To say that “Moonlight” is a movie about one single thing would be to misunderstand it fundamentally. At its crux, the film is about a boy growing up poor, Black and gay. But it’s also about drug addiction and poverty. It’s about the fragile frame that holds up collective expectations of manhood, and the ways those expectations are both challenged and reinforced by the men who don’t quite fit within their bounds. It’s about love. It’s about identity. It’s about humanity. Surprisingly, it tells all this in two hours.
The film — adapted from Tarell Alvin McCraney’s play “In Moonlight Black Boys Look Blue”— follows Chiron through three chapters in his life, each titled after a different name Chiron is given: Little, Chiron, Black.
Chiron is expertly played by newcomer Alex Hibbert, Ashton Sanders (“The Retrieval”) and Trevante Rhodes (“If Loving You Is Wrong”) in each of these chapters. Each actor captures the essence of Chrion, giving the film the illusion of a “Boyhood”-esque structure. They don’t feel like three separate actors playing one character, they feel like one man, each one growing into the next and molded from who he was before.
In “Little,” the first chapter of the story, Chiron meets Juan (Mahershala Ali, “Luke Cage”) a drug dealer who serves as a father figure and role model. He takes Chiron to the ocean and teaches him to swim, simultaneously lifting him up and letting him go. And even though he is only in the first chapter, Juan’s influence is felt in every frame.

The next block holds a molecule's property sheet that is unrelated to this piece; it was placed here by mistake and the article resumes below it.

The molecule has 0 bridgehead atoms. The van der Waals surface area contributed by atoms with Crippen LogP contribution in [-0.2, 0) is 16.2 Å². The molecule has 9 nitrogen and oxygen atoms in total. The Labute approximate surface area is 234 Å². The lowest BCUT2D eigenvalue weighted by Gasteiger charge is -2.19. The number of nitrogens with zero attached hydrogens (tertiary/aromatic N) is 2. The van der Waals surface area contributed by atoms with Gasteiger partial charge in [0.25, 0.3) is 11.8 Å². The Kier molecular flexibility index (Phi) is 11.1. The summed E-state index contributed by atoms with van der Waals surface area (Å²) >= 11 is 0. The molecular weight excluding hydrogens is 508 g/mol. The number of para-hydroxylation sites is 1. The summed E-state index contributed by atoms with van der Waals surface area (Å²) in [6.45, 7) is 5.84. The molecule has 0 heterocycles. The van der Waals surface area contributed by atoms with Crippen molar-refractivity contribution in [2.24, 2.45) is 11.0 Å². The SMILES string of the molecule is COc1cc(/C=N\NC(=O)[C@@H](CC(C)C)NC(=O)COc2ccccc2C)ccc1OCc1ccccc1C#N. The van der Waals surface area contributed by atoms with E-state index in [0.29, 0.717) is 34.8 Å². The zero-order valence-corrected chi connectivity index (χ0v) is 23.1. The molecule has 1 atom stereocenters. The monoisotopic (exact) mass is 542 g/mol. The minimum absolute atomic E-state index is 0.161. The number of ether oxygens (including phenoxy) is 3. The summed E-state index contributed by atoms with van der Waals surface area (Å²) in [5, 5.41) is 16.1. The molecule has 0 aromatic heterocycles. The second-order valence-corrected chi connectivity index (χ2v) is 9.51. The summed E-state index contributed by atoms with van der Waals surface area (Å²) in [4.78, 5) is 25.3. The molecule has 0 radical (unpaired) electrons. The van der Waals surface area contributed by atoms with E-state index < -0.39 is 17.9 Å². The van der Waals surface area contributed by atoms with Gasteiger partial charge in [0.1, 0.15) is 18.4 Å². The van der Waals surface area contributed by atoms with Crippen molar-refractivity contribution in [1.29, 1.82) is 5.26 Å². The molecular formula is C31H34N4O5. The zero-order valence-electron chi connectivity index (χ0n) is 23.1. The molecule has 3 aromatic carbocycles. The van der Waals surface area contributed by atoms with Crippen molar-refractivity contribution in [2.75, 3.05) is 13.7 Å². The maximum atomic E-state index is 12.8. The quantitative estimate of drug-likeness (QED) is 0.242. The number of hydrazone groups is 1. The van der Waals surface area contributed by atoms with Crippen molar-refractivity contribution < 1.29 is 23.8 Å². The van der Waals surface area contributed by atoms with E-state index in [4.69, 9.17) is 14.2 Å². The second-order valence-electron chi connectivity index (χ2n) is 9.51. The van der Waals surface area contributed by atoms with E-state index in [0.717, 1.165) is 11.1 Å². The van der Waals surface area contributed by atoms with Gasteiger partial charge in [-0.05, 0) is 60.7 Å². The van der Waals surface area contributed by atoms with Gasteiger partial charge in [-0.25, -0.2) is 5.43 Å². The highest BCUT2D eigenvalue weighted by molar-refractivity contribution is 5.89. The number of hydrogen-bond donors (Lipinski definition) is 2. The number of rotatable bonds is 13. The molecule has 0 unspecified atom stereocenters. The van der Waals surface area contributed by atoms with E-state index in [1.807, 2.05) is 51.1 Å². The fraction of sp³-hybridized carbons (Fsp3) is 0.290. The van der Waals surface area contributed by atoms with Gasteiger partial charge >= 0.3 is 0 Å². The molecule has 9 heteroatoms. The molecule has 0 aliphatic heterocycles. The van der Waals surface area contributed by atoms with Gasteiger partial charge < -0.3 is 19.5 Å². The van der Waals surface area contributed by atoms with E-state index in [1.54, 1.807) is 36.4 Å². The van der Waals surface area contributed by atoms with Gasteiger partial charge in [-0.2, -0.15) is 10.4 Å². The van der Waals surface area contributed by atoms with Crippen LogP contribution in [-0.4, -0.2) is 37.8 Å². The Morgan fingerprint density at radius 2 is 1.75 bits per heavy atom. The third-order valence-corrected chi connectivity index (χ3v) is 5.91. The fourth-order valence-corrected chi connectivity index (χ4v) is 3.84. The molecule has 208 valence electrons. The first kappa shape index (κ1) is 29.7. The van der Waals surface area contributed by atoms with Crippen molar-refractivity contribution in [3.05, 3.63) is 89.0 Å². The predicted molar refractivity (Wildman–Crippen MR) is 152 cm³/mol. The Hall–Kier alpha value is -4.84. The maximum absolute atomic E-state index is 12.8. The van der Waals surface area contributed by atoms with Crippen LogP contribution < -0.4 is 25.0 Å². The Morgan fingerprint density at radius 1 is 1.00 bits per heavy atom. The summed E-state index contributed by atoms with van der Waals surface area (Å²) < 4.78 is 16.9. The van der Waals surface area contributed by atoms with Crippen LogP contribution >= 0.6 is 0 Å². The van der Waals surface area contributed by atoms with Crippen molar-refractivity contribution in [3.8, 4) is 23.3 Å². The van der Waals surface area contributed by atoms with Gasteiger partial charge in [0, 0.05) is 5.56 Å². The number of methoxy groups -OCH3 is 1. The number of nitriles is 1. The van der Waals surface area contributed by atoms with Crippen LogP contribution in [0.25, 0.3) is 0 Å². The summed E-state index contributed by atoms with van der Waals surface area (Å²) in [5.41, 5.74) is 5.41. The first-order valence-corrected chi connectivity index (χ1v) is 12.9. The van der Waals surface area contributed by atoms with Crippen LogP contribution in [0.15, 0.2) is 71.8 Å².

The precision of the film is astounding. Director Barry Jenkins (“Medicine for Melancholy”) knows exactly when to keep his camera close and exactly when to pull away. Silence, noise and white noise are mixed to completely upend viewers’ expectations for and understandings of Chiron’s world. We’re both inside Chiron’s head and far away from him, knowing him only as far as he lets himself be known.
Every scene, every frame is important. I could point to any one shot and call it equally the most heartbreaking or the most uplifting moment in the film. That’s what makes “Moonlight” so difficult to write about. It knows exactly what it wants to be, and it is it. It knows exactly what it wants to say, and it says it.
On paper, many of the characters risk becoming stereotypes of this sort of narrative — the drug-addicted mother, the criminal father figure. The characters break free from those bounds not because the film intends to overturn expectations, but because it isn’t interested in them at all. Naomie Harris (“Spectre”) carves herself a heart-wrenching arc out of only a handful of scenes as Chiron’s junkie mother, Paula. Jenkins saves his characters from dehumanization because he does not make them symbols. Any feelings of universality come from the fact that what they share with their audience is humanity.
Just like “Moonlight” is not the sum of its parts, no character is the sum of their facts. Deaths and prison sentences that happen between chapters are mentioned only in passing. Part of what makes the characters so human is the fact that their lives continue even when we aren’t watching.
“Moonlight” is equal parts heartbreaking and hopeful, but not in the sense that those two factors even each other out. Instead it digs until it finds hope in the heartbreak and it stays there. Simply put, it’s a perfect movie.